What is most puzzling is that while the Constitution explicitly confirms the freedom of belief and religious practice of Muslims, Christians, Yezidis, and Sabean Mandaeans, it does not address the Jews of Iraq as a basic religious group. This is another example of the legal inequality and injustice facing the Jews of Iraq. The denial of constitutional rights has been a general policy with Jews when it comes to their rights to citizenship and other measures. Those affected by these laws have the right to bring the case before the Administrative Court, which is supposed to be linked to the Iraqi Supreme Judicial Council and independent of the executive authority.

In reality, however, the Administrative Court is officially connected to the executive authority and the government, as one of the joints of the Iraqi Ministry of Justice. This is in contrast to all other Iraqi courts, which are linked to the Supreme Judicial Council under the Iraqi constitution. Most courts are in accordance with the principle of separation of powers—whereas the Administrative Court acts as the judicial authority while being representative of the defendants. This is all the more so the case as the ministries involved are the Ministries of Finance and Interior, which implement the Nationality Law and therefore evaluate the complaints and grievances against the Minister of the Interior. It is only reasonable to conclude that this court is biased towards favoring the decisions of this ministry given its association with the government, while remaining indifferent to the interests of those affected. Many Iraqi lawyers have lost hope when it comes to realizing Iraqis’ rights and applying principles of justice given the politicized nature of the court.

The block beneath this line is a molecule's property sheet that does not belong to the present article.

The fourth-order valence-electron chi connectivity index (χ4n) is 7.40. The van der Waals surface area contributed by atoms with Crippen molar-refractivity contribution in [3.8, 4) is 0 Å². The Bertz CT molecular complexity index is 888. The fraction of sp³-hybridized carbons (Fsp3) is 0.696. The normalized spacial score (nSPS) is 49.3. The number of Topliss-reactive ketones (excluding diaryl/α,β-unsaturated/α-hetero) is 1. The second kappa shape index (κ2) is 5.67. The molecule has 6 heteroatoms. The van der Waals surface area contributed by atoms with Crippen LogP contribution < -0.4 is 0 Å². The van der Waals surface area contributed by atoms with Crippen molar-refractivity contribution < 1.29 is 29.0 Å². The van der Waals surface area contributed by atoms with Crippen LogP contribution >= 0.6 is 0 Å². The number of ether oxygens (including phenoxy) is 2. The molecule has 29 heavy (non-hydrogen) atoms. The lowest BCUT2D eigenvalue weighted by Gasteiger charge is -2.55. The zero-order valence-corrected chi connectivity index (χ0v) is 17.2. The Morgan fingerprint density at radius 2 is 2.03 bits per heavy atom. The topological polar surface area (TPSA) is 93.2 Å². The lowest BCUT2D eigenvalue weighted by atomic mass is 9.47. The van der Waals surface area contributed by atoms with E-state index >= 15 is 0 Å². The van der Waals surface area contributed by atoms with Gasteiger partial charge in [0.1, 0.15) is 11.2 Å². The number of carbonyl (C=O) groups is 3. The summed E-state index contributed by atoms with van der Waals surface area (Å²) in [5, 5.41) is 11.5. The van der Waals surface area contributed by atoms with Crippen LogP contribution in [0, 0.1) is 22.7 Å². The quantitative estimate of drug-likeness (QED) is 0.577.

It is unclear why the Iraqi legal system believes that the Administrative Court and the Supreme Administrative Court are competent to hear cases related to discrimination and appeals against the decisions of the Administrative Court. Its decision is binding on all parties involved, which are related to the executive authority (the government).

Returning again to the text of the constitution, there is a clear lack of legality regarding the Administrative Court’s relationship with the executive authority. Article 19 of the Iraqi Constitution stipulates that the judiciary is independent and has no authority other than the law. No authority may interfere in the judiciary and in the affairs of justice. Therefore, any lawyer who tries to trust and defend the Jews of Iraq before these two government-controlled courts will be threatened with blackmail and intimidation; with an opponent who is also the judge, lawyers cannot take the liberty of defending their clients. Therefore, issues remain floating in the court, because lawyers fear following-up.

The situation extends to the president of Iraq, as he has failed to exercise certain parts of the Constitution as detailed above. Responsibility also falls on the President of the Supreme Judiciary Council, President of the Federal Court, President of the House of Parliament, as well as parliament members themselves, due to their silence regarding the legal and constitutional violations against Iraqi Jews.

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Jewish property in Iraq falls prey to racketeers

Point of no Return exclusive

Update: The Iraq politician Mithal al-Alussi has corroborated this story in an Iraqi TV interview. The losses suffered by the Jewish community are colossal,  he says – if 1,000 sq.meters of land is worth $1 million, the  land and property owned by Jews is worth hundreds of millions. (With thanks: David K)

Iranian-backed militias  in Iraq may be stealing and misusing funds belonging to the Jewish community to finance their own terrorist activities.

Thafer Eliyahu was in charge of the Jewish community office before his death in March 2021